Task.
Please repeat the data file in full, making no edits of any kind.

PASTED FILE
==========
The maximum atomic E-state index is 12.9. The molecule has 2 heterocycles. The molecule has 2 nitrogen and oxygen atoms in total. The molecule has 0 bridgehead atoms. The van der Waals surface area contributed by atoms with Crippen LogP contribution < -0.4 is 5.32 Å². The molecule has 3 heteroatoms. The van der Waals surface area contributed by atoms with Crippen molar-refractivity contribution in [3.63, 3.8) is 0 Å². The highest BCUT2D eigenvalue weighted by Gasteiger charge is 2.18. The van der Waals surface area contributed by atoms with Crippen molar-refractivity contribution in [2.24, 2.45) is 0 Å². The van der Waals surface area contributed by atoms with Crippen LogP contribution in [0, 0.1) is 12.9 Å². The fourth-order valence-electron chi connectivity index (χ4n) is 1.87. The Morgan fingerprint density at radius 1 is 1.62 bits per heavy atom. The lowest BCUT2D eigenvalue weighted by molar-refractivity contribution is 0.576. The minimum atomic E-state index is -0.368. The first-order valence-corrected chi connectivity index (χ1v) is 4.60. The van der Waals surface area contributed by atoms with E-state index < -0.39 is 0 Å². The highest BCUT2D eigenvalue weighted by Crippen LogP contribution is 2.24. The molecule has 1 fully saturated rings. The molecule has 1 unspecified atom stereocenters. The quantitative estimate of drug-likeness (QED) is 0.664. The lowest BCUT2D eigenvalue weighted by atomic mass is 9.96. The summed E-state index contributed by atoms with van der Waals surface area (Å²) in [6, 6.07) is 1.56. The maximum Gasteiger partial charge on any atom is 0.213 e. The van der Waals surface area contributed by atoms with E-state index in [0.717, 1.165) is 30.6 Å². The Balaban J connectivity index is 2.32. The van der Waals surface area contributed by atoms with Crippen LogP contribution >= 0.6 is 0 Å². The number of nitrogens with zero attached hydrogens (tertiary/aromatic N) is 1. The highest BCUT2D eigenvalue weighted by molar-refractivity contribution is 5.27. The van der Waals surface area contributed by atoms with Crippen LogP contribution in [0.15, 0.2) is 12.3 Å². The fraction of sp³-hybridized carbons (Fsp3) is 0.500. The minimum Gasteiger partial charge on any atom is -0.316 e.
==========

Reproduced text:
The maximum atomic E-state index is 12.9. The molecule has 2 heterocycles. The molecule has 2 nitrogen and oxygen atoms in total. The molecule has 0 bridgehead atoms. The van der Waals surface area contributed by atoms with Crippen LogP contribution < -0.4 is 5.32 Å². The molecule has 3 heteroatoms. The van der Waals surface area contributed by atoms with Crippen molar-refractivity contribution in [3.63, 3.8) is 0 Å². The highest BCUT2D eigenvalue weighted by Gasteiger charge is 2.18. The van der Waals surface area contributed by atoms with Crippen molar-refractivity contribution in [2.24, 2.45) is 0 Å². The van der Waals surface area contributed by atoms with Crippen LogP contribution in [0, 0.1) is 12.9 Å². The fourth-order valence-electron chi connectivity index (χ4n) is 1.87. The Morgan fingerprint density at radius 1 is 1.62 bits per heavy atom. The lowest BCUT2D eigenvalue weighted by molar-refractivity contribution is 0.576. The minimum atomic E-state index is -0.368. The first-order valence-corrected chi connectivity index (χ1v) is 4.60. The van der Waals surface area contributed by atoms with E-state index < -0.39 is 0 Å². The highest BCUT2D eigenvalue weighted by Crippen LogP contribution is 2.24. The molecule has 1 fully saturated rings. The molecule has 1 unspecified atom stereocenters. The quantitative estimate of drug-likeness (QED) is 0.664. The lowest BCUT2D eigenvalue weighted by atomic mass is 9.96. The summed E-state index contributed by atoms with van der Waals surface area (Å²) in [6, 6.07) is 1.56. The maximum Gasteiger partial charge on any atom is 0.213 e. The van der Waals surface area contributed by atoms with E-state index in [0.717, 1.165) is 30.6 Å². The Balaban J connectivity index is 2.32. The van der Waals surface area contributed by atoms with Crippen LogP contribution >= 0.6 is 0 Å². The number of nitrogens with zero attached hydrogens (tertiary/aromatic N) is 1. The highest BCUT2D eigenvalue weighted by molar-refractivity contribution is 5.27. The van der Waals surface area contributed by atoms with Crippen LogP contribution in [0.15, 0.2) is 12.3 Å². The fraction of sp³-hybridized carbons (Fsp3) is 0.500. The minimum Gasteiger partial charge on any atom is -0.316 e.